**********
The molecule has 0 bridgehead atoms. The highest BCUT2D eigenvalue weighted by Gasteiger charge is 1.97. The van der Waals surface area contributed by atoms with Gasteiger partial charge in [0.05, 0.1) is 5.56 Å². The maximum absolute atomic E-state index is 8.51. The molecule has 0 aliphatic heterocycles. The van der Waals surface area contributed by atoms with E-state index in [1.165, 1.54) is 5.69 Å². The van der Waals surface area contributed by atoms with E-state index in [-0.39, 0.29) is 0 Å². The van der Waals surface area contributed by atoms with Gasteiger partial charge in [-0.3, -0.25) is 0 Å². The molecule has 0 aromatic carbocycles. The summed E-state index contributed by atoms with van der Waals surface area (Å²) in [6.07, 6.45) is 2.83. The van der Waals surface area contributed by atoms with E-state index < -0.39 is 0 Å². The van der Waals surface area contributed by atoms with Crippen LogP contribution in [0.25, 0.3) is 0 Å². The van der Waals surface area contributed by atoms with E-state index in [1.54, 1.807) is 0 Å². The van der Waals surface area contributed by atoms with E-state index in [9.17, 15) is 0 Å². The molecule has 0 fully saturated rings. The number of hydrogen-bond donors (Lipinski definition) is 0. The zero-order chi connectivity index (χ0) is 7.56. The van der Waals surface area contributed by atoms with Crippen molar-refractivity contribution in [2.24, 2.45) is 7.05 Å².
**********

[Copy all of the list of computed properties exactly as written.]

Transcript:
The molecule has 0 bridgehead atoms. The highest BCUT2D eigenvalue weighted by Gasteiger charge is 1.97. The van der Waals surface area contributed by atoms with Gasteiger partial charge in [0.05, 0.1) is 5.56 Å². The maximum absolute atomic E-state index is 8.51. The molecule has 0 aliphatic heterocycles. The van der Waals surface area contributed by atoms with E-state index in [1.165, 1.54) is 5.69 Å². The van der Waals surface area contributed by atoms with E-state index in [-0.39, 0.29) is 0 Å². The van der Waals surface area contributed by atoms with Gasteiger partial charge in [-0.3, -0.25) is 0 Å². The molecule has 0 aromatic carbocycles. The summed E-state index contributed by atoms with van der Waals surface area (Å²) in [6.07, 6.45) is 2.83. The van der Waals surface area contributed by atoms with E-state index < -0.39 is 0 Å². The van der Waals surface area contributed by atoms with Crippen LogP contribution in [0.25, 0.3) is 0 Å². The van der Waals surface area contributed by atoms with E-state index in [1.54, 1.807) is 0 Å². The van der Waals surface area contributed by atoms with E-state index in [9.17, 15) is 0 Å². The molecule has 0 fully saturated rings. The number of hydrogen-bond donors (Lipinski definition) is 0. The zero-order chi connectivity index (χ0) is 7.56. The van der Waals surface area contributed by atoms with Crippen molar-refractivity contribution in [2.24, 2.45) is 7.05 Å².